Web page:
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Mazal tov to Shmuly Reece, who completed Shas Mishnayot for the fifth time this past Monday! The yeshiva celebrated his accomplishment by holding a siyum during lunch. Keep it up, Shmuly!

This was the final week of the winter zman at Yesodei HaTorah, and our regular shiurim were complemented by special classes preparing our talmidim for Pesach. In addition, many of the morning gemara shiurim temporarily stopped learning Masechet Shabbat, and instead focused on parts of Masechet Pesachim.

On Thursday night, Rav Wolicki gave the sicha ruchanit on the topic of, "Parashat HaChodesh: Israel, the Sun, and the Moon". Following the delicious mishmar chloent and snacks, Rav Wolicki offered a shiur on, "The Non-Halachic Disputes of Beit Hillel and Beit Shammai", Rav Kahn gave a class on, "What is a 'Ben Olam HaBa'?", and Rav Arram discussed, "Rabban Gamliel's Seder Requirements: A Deeper View".

1 Nissan 5775
Rabbi

A Body Without a Soul
By Rabbi Scott Kahn

“Prayer without kavanah (proper intention) is like a body without a soul.”

This well-known and oft-cited truism defines prayer as genuine “worship of the heart” rather than as “worship of the mouth”.
Nevertheless, common experience demonstrates that authentic prayer with deep kavanah is a rare commodity indeed; as people race through their daily prayers, they likely lack even a modicum of proper intention. Is there any value in such an exercise?

The Vilna Gaon utilizes this week’s parashah to answer this question.
He notes that the daily prayer services are parallel to the daily sacrificial service; regarding the korbanot themselves, Chazal state, with reference to Parashat Vayikra:

“It is stated [in the Torah] regarding the animal ‘Olah’ offering, ‘A sweet-smelling fire offering’ (Vayikra 1:9), and regarding the fowl ‘Olah’ offering, ‘A sweet-smelling fire offering’ (Vayikra 1:17), and regarding the flour offering, ‘A sweet-smelling fire offering’
(Vayikra 2:2), in order to teach that whether one gives a lot or a little, the main thing is that he should direct his mind toward Heaven.” (Mishnah Menachot 13:11)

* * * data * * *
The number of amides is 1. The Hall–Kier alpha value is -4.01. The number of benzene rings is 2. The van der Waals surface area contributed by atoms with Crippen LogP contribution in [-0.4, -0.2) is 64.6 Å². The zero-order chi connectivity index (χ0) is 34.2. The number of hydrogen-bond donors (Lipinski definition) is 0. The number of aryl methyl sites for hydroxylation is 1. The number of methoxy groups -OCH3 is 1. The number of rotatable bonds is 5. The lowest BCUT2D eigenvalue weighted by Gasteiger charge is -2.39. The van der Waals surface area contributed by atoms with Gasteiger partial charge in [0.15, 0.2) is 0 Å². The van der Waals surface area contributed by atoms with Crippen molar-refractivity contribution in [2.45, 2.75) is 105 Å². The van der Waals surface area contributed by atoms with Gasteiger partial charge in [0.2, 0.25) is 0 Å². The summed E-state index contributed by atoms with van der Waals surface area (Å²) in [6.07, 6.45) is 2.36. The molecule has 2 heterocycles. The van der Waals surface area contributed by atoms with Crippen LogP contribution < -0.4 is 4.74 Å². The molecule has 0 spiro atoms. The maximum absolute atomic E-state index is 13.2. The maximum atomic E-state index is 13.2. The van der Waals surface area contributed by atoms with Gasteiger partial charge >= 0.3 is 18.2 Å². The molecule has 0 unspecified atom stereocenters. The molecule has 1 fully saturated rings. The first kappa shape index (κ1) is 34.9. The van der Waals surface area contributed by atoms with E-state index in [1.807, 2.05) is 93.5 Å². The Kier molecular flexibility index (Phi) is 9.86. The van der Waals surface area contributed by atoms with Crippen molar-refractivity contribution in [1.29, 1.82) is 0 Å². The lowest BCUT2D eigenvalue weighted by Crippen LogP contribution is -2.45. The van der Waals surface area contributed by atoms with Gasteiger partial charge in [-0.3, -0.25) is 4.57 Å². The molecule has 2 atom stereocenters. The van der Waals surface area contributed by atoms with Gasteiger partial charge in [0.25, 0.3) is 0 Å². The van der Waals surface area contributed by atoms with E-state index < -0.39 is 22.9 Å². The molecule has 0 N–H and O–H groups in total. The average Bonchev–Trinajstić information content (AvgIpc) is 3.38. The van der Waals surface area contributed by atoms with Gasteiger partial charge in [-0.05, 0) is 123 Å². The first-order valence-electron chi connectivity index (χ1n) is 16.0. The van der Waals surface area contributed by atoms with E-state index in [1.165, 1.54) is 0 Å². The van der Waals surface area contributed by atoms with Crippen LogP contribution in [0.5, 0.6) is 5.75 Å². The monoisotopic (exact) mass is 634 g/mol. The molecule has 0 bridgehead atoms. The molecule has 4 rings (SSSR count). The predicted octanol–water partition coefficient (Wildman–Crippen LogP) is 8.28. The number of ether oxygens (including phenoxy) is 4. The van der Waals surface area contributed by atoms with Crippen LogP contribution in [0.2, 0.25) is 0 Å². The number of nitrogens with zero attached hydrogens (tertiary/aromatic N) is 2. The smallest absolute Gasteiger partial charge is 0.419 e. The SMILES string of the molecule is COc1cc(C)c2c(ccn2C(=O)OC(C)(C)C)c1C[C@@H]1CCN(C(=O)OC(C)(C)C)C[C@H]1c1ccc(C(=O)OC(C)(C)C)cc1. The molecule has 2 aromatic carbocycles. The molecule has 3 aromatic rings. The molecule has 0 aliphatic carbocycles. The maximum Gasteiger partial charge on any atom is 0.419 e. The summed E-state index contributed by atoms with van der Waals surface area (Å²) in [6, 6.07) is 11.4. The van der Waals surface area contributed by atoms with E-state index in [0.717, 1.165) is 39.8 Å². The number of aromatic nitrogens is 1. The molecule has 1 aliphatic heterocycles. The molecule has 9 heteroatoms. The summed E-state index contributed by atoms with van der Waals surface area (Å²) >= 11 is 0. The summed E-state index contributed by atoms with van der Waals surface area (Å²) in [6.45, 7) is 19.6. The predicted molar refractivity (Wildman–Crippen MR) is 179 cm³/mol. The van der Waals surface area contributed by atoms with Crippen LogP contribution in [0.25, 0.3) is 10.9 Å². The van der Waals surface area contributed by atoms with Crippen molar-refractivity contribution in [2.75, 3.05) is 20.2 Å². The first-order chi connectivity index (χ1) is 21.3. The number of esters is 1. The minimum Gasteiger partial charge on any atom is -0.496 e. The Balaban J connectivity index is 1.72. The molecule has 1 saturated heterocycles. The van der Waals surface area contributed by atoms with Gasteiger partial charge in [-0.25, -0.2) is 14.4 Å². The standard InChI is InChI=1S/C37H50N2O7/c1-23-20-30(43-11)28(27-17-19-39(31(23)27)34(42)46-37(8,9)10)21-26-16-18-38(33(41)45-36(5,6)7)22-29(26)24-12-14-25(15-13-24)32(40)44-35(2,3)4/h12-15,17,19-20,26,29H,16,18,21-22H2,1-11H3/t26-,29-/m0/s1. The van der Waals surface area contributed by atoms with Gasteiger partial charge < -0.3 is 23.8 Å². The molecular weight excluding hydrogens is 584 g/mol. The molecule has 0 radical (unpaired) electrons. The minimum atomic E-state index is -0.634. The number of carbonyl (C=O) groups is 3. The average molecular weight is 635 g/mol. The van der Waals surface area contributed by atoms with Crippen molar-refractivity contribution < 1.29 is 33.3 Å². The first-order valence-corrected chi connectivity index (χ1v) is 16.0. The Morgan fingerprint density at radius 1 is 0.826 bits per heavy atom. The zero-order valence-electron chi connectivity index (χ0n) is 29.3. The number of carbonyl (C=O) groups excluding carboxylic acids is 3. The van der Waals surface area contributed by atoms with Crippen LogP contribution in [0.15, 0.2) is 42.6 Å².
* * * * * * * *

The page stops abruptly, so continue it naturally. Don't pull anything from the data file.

The Vilna Gaon explains that just as the times of prayer are parallel to the korbanot, the quality of the prayer is parallel to them, as well. The animal offering – the finest and most expensive sacrifice – is parallel to the prayer with proper and deep kavanah. The flour offering, in turn, represents the prayer which lacks kavanah altogether. Despite the fact that this offering is clearly of a lower quality than the animal offering, it is nevertheless “sweet-smelling”
if done for the sake of heaven. Indeed, states the Vilna Gaon, while prayer without kavanah is not at all ideal, the fact that the individual prayed at all demonstrates that, at least, he had in mind to fulfill the Divine command. Thus, even inferior prayer must be considered “for the sake of heaven.”

This explains why such prayer is called a body without a soul: for it is parallel to the flour offering, which – unlike the animal and fowl offerings – is vegetative, and, accordingly, “a body without a soul”.

This interpretation should not be understood as sanctioning prayer without kavanah; the simple understanding of “a body without a soul”
as being pejorative should certainly be maintained. Nevertheless, the Vilna Gaon’s understanding opens the way to a less judgmental and more inclusive understanding of our brothers and sisters who perhaps perform the mitzvoth in ways of which we do not approve. We should not tolerate in ourselves things that we think are mistaken, and we must not declare that inappropriate actions are acceptable. Nonetheless, we are commanded to judge our fellow Jews favorably; by looking for ways to see their actions as praiseworthy rather than blameworthy, we fulfill this Torah directive.

May we successfully improve the quality of our own prayer, so that we our tefillot will avoid being “a body without a soul”. Yet may we always look for the good in others, and recognize that even “a body without a soul” can nevertheless be an action for the sake of heaven.

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